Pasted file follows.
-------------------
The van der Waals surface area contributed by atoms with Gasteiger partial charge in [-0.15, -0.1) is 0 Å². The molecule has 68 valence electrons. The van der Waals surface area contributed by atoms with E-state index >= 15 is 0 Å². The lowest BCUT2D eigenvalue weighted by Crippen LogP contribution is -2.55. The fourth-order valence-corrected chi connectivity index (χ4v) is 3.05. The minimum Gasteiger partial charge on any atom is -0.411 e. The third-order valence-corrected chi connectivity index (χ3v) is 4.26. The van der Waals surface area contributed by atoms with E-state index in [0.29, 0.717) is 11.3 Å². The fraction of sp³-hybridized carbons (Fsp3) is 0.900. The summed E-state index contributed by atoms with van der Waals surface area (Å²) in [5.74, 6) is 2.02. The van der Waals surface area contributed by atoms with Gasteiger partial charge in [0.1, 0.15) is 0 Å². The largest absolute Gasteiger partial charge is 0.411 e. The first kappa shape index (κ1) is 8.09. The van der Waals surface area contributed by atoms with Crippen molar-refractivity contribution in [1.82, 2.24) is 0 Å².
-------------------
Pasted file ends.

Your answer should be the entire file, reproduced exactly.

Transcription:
The van der Waals surface area contributed by atoms with Gasteiger partial charge in [-0.15, -0.1) is 0 Å². The molecule has 68 valence electrons. The van der Waals surface area contributed by atoms with E-state index >= 15 is 0 Å². The lowest BCUT2D eigenvalue weighted by Crippen LogP contribution is -2.55. The fourth-order valence-corrected chi connectivity index (χ4v) is 3.05. The minimum Gasteiger partial charge on any atom is -0.411 e. The third-order valence-corrected chi connectivity index (χ3v) is 4.26. The van der Waals surface area contributed by atoms with E-state index in [0.29, 0.717) is 11.3 Å². The fraction of sp³-hybridized carbons (Fsp3) is 0.900. The summed E-state index contributed by atoms with van der Waals surface area (Å²) in [5.74, 6) is 2.02. The van der Waals surface area contributed by atoms with Gasteiger partial charge in [0.1, 0.15) is 0 Å². The largest absolute Gasteiger partial charge is 0.411 e. The first kappa shape index (κ1) is 8.09. The van der Waals surface area contributed by atoms with Crippen molar-refractivity contribution in [1.82, 2.24) is 0 Å².